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Memory Matching

Boosting Memory through Memory Matching Games

How many times have you heard an adult say “My memory is terrible” or “I have the memory of a goldfish”? The thing about memory is that it can be boosted and bolstered through engaging in various activities. Studies reveal that increased memory capacity also improves concentration, attention to detail, self-awareness, communication skills, social skills and self-confidence. These skills are paramount for any kind of learning.

The game of “Memory Matching” provides children with the opportunity to improve their memory by concentrating and focusing. It also helps children to train their visual memory, improve their ability to find similarities and differences, store, organise and retrieve information, as well as provide an opportunity to master a skill and, through repetition, demonstrate a mastery of that skill.

You will need:

  • Story Book "Life Is Not Fair When You Are Just A Chair"

  • A comfortable place to sit as a group

  • Printable Chair Cards (you may wish to laminate these for durability)

Chair Memory Game Printables

What to do

Step 1:

Show the children the book 'Life Is Not Fair When You Are Just a Chair' and explain that you will be playing a game called "Memory Matching" that has characters from the story.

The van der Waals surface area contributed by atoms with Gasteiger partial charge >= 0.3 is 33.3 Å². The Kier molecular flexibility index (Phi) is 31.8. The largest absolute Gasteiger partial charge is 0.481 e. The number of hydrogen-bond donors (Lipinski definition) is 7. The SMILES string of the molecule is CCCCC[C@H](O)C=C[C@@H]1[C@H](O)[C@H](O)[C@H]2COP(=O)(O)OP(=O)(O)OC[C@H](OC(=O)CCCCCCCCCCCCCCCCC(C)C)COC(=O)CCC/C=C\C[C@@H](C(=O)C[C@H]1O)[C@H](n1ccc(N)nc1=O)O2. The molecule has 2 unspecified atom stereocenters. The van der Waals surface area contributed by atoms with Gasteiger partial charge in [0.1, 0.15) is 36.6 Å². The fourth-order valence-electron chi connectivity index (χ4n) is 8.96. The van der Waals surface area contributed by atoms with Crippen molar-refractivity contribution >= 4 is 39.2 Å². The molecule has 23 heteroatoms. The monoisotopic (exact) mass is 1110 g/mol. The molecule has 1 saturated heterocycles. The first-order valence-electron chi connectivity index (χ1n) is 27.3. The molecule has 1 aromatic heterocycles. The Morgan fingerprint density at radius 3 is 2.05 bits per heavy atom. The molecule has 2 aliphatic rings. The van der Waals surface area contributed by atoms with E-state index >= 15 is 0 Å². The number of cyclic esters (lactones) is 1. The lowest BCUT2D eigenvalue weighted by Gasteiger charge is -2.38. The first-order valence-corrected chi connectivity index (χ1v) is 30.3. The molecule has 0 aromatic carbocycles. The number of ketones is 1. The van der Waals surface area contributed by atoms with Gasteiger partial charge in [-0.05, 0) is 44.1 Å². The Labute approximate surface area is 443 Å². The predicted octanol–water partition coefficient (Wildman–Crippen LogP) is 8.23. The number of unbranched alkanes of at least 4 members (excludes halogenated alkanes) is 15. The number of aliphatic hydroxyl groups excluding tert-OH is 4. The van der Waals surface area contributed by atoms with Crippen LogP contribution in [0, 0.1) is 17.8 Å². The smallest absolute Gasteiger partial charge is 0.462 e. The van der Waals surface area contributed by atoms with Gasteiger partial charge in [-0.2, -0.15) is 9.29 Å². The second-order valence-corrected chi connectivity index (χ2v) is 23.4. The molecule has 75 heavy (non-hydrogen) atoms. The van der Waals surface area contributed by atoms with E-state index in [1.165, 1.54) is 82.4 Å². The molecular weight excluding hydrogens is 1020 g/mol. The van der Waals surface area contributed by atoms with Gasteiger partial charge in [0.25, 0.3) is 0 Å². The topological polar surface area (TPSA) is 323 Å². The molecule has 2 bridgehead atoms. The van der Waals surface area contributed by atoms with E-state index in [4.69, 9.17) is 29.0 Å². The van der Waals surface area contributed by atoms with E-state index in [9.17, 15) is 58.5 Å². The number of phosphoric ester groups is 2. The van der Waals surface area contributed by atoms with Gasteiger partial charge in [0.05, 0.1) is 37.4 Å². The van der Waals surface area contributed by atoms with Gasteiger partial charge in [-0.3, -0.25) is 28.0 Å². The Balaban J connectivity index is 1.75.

Step 2:

Shuffle the cards and place them in rows on the ground/table, picture-side facing the floor/table. 

Step 3:

Demonstrate how to play the game by turning over 2 cards at random and asking the children "Are these cards the same? Are they matching?" Explain that if they do match, the person who turned the cards over keeps that pair. If they don't match, the cards get turned back over again. Explain the importance of paying attention and remembering which cards had which images so that when it is your turn you can remember matches. 

 

Step 4:

Make sure to inform the children that there are no prizes, that the winner doesn't "win" anything, and that you are playing the game for the fun of it- Not everyone will be a winner (teaching resilience).

 

Step 5:

S​tart the game choosing a child to turn over 2 cards. Explain that everyone will get a turn (this works best of seated in a circle as the children can follow whose turn it will be).

Step 6:

Play the game until all pairs have been found. Count with the children the number of pairs each person has. The person with the most pairs is the winner.

Alternatives:

Have the children work in pairs practice collaboration and verbal communication, and to provide support.